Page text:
When senior guard Cassius Winston stood on the scorekeeper’s table, embracing the moment he became a three-time Big Ten champion, nobody knew it would be the last time he would wear a Spartan uniform.
“It means the world to me that we pulled it together and won that championship,” Winston said during a Zoom conference call with MSU media members on Monday. “I’m definitely proud of the guys, definitely proud of all that we accomplished. ... I went out a champion and nobody can take that away from me.”
Following that victory against Ohio State, the team continued to prepare for the tournament season that was luring around the corner — that was until it was canceled due to COVID-19.
The cancellation was an abrupt and, as Winston said, “unreal.” However, in order to gain closure to a season that took such an unexpected turn, the team met that night to debrief on what was behind them.
“When the season is over, that’s when you get to be reminiscent. You don’t think about the experience until it is over, it just kind of happens,” Winston said. “We had a chance to breathe for a second and actually think about what we went through, the things we did as a team, how guys got better throughout the season. That was our only time where we actually got to sit down and actually think about how we just went through a hell of a year, a hell of a stretch and still we are champions.”
And as for Winston individually, he’ll leave Michigan State with a senior season that looked nothing like expected but ended in a way that leaves him a champion.
“I got everything out of Michigan State that I came for, and it's one of the best decisions I have made in my life,” Winston said. “It’s going to help me in the future way beyond basketball, so I think Michigan State is probably one of the best things that has happened to me.”
Preparing for the NBA Draft on an uncertain timeline
A typical day during quarantine for the now-former MSU men’s basketball star point guard looks something like this:
Winston is in East Lansing with his brother who has just moved in with him for the summer. As opposed to the 16 straight hours of Call of Duty that Winston played when quarantine started, his days are busier now.
He’ll wake up in the morning and start with his core conditioning. Then he and his brother might head to the Breslin Center to get some shots in and finish a workout.
With his training for the day done, Winston will return home and log on to Zoom for an interview with an NBA team.
Winston said he has talked to eight or nine teams during the past several weeks, discussing topics like his background, what kind of player he sees himself as, what he can bring to an NBA team, his morals and his values.
“In terms of the teams, they love my character, the kind of guy I am, how confident I am in myself, how open I am (and) how well I speak,” Winston said of his NBA conversations. “On the court, (they like) my ability to make plays, my ability to make my teammates better, how I shoot the ball, all of those things are kind of appealing to the teams, I hope.”
As of May 1, the NBA postponed the 2020 Draft Lottery and Combine according a release on their website. The official 2020 NBA Draft is scheduled for June 25, but many speculate that date will change as the 2019 NBA season has yet to be completed.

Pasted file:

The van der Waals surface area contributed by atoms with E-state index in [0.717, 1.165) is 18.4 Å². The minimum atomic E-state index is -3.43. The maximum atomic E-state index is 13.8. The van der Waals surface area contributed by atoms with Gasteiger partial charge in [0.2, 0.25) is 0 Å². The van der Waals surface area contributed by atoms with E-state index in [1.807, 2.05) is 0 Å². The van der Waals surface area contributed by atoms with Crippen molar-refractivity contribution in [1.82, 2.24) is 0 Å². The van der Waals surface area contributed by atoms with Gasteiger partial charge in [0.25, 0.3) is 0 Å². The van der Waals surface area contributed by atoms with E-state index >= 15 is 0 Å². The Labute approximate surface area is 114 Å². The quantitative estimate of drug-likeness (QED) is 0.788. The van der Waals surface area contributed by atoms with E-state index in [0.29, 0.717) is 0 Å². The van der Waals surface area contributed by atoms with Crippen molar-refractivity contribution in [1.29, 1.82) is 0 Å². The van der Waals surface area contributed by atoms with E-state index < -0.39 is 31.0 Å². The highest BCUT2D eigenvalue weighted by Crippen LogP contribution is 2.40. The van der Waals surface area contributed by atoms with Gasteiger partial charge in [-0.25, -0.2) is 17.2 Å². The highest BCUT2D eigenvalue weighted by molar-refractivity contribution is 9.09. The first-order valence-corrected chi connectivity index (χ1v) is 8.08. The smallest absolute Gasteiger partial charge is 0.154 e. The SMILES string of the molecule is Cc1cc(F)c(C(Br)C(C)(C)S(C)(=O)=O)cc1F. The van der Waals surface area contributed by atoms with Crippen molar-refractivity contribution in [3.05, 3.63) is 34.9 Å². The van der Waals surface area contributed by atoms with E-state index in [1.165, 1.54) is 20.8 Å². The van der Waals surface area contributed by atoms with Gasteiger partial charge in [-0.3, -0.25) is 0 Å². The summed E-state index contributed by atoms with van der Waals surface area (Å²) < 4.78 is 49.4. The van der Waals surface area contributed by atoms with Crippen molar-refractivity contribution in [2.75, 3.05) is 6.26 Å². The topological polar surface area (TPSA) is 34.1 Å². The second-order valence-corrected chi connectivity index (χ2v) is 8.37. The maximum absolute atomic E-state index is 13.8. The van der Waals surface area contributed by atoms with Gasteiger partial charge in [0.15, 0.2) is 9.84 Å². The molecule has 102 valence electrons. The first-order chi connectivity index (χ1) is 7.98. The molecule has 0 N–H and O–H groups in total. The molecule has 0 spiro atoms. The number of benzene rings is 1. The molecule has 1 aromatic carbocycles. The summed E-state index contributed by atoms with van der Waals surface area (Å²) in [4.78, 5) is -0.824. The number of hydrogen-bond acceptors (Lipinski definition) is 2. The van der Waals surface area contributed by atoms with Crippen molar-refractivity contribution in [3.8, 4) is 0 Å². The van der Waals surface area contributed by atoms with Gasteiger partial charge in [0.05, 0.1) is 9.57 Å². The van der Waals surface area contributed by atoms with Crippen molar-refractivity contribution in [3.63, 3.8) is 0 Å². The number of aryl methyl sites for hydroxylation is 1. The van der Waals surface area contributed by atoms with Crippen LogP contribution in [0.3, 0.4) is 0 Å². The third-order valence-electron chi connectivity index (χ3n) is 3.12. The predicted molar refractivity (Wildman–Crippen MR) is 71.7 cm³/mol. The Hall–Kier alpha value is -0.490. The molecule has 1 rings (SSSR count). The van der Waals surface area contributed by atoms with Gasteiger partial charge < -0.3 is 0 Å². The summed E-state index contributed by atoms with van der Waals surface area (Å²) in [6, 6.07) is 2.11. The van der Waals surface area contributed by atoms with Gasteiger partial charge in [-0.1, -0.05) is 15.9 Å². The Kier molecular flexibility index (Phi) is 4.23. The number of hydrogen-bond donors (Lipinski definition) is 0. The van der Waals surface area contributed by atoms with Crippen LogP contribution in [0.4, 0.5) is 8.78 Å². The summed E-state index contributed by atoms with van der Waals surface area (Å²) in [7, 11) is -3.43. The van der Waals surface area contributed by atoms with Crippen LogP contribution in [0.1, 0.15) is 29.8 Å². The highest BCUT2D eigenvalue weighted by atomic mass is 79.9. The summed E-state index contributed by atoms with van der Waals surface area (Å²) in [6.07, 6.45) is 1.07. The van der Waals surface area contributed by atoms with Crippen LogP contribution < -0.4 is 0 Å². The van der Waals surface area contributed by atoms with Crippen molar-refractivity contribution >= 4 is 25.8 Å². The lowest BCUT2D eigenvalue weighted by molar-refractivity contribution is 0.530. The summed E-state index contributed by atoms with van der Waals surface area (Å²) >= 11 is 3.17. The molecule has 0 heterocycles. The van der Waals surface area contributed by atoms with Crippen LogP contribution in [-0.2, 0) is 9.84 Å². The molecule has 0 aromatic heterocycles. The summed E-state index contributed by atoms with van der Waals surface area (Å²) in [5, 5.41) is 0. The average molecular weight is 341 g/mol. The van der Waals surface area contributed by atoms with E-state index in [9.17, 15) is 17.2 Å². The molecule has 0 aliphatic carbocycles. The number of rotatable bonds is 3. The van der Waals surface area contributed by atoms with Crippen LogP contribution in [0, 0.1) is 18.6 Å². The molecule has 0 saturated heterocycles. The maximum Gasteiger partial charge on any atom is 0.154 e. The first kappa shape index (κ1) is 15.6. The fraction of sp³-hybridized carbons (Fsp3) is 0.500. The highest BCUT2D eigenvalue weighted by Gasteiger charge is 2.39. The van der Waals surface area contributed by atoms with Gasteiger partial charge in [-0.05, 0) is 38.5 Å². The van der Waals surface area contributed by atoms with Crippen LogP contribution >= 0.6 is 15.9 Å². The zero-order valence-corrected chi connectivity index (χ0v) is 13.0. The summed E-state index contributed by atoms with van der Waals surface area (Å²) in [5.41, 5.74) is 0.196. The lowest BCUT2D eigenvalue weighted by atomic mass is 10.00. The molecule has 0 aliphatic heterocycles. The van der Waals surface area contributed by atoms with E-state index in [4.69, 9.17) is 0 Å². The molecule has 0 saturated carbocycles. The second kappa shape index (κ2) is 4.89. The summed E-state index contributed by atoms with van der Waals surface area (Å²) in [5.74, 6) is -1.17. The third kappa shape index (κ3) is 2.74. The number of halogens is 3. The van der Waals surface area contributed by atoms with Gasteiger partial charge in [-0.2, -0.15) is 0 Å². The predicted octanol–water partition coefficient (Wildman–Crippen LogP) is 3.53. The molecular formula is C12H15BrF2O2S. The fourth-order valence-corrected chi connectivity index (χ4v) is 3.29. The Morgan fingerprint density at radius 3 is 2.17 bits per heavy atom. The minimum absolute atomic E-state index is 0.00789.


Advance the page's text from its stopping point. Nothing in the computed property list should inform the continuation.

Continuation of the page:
Winston said the unknown aspect of not only his future but the timeline of it has been difficult to prepare for. Unlike many off-seasons, where he would lighten up on his training until the season neared closer, Winston is now challenged with being ready at all times for whenever regulations are lifted.
“The timeline kind of sucks because there is a fine balance between when you're pushing yourself too hard, for too long,” Winston said. “You just got to find that perfect little balance, which is hard to do because there is no timeline.”
Another challenge Winston mentioned was preparing himself for the Draft without all of the usual tools like gym space and teammates. Winston said it's been odd transitioning from talking to coach Tom Izzo every day in person to now sharing just one phone conversation per week.
“I’m trying to prepare for the next step, the ultimate step, without all the tools that you could possibly need to make it happen,” Winston said. “It’s hard to know how much to push yourself, I don’t know if I’m going hard enough ... but you don’t have any baseline to help guide you there, so you’re figuring everything out on your own.”
However, there is a positive. Despite the postponement of the NBA Combine, which would provide Winston an opportunity to showcase his skills, NBA recruiters are forced to base their opinions on his game, from his film.
“My situation is a lot different because if you can’t watch me work out, then you have to watch my game film, and I feel like my game film is where I’m at my best,” Winston said. “In my case, all you can go off of is how I did in the game, and if you go off of how I did in the game, I probably look pretty decent out there on the floor.”
Winston's game will look different wherever he ends up. He won’t be the go-to ball handler he made himself become at MSU. Winston acknowledged the difference in minutes he’ll get on the court as a rookie, but said he told his brother he’s looking forward to not being “the man” for a little while.
“I’m not a ball-dominant person, I don’t need to play all the minutes,” Winston said. “I’m going to go out there and play my role and do my best. I can do that in 12 minutes, I can do that in 40 minutes. It just depends on what the team needs to win, and I’m going to make sure my game is able to help.”
As Winston talks with more teams and with his hometown Detroit Pistons on the radar for next week, he'll keep one main goal in focus: Going out in the first round.
“That’s where I want to go. I mean, I feel like I’m capable of it," Winston said. "If not, as long as I get to the NBA, I won’t complain at all.”
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